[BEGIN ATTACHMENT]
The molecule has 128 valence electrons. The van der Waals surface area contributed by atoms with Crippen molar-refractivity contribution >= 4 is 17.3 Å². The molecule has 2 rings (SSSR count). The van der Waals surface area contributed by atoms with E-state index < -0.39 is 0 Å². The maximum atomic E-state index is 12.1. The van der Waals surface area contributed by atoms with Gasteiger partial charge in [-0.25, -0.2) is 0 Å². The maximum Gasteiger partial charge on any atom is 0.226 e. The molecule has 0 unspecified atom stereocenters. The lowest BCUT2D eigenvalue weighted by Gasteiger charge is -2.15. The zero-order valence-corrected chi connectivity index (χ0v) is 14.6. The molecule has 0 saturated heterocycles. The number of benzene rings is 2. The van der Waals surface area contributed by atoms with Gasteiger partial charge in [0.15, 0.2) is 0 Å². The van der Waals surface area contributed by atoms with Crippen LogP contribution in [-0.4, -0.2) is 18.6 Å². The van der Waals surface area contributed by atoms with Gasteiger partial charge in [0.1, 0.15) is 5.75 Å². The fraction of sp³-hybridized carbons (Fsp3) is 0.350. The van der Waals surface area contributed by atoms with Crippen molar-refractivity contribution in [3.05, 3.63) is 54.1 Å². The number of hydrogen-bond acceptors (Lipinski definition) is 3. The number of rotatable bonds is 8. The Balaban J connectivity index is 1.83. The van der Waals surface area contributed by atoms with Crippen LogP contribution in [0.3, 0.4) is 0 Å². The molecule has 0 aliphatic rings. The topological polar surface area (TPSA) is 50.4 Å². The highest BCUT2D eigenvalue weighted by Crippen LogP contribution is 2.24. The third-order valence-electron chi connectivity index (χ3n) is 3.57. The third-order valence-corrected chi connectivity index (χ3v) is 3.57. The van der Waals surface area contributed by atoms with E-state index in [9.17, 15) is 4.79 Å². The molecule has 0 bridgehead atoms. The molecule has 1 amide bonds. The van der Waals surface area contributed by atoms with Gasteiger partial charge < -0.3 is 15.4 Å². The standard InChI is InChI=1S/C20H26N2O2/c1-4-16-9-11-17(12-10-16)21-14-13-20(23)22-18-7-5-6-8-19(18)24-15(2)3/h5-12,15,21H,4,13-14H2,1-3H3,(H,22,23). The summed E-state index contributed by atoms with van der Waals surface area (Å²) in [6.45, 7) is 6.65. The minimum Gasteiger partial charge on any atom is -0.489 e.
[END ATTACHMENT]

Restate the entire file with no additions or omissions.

The molecule has 128 valence electrons. The van der Waals surface area contributed by atoms with Crippen molar-refractivity contribution >= 4 is 17.3 Å². The molecule has 2 rings (SSSR count). The van der Waals surface area contributed by atoms with E-state index < -0.39 is 0 Å². The maximum atomic E-state index is 12.1. The van der Waals surface area contributed by atoms with Gasteiger partial charge in [-0.25, -0.2) is 0 Å². The maximum Gasteiger partial charge on any atom is 0.226 e. The molecule has 0 unspecified atom stereocenters. The lowest BCUT2D eigenvalue weighted by Gasteiger charge is -2.15. The zero-order valence-corrected chi connectivity index (χ0v) is 14.6. The molecule has 0 saturated heterocycles. The number of benzene rings is 2. The van der Waals surface area contributed by atoms with Gasteiger partial charge in [0.15, 0.2) is 0 Å². The van der Waals surface area contributed by atoms with Crippen LogP contribution in [-0.4, -0.2) is 18.6 Å². The van der Waals surface area contributed by atoms with Gasteiger partial charge in [0.1, 0.15) is 5.75 Å². The fraction of sp³-hybridized carbons (Fsp3) is 0.350. The van der Waals surface area contributed by atoms with Crippen molar-refractivity contribution in [3.05, 3.63) is 54.1 Å². The number of hydrogen-bond acceptors (Lipinski definition) is 3. The number of rotatable bonds is 8. The Balaban J connectivity index is 1.83. The van der Waals surface area contributed by atoms with Crippen LogP contribution in [0.3, 0.4) is 0 Å². The molecule has 0 aliphatic rings. The topological polar surface area (TPSA) is 50.4 Å². The highest BCUT2D eigenvalue weighted by Crippen LogP contribution is 2.24. The third-order valence-electron chi connectivity index (χ3n) is 3.57. The third-order valence-corrected chi connectivity index (χ3v) is 3.57. The van der Waals surface area contributed by atoms with E-state index in [9.17, 15) is 4.79 Å². The molecule has 0 bridgehead atoms. The molecule has 1 amide bonds. The van der Waals surface area contributed by atoms with Gasteiger partial charge < -0.3 is 15.4 Å². The standard InChI is InChI=1S/C20H26N2O2/c1-4-16-9-11-17(12-10-16)21-14-13-20(23)22-18-7-5-6-8-19(18)24-15(2)3/h5-12,15,21H,4,13-14H2,1-3H3,(H,22,23). The summed E-state index contributed by atoms with van der Waals surface area (Å²) in [6.45, 7) is 6.65. The minimum Gasteiger partial charge on any atom is -0.489 e.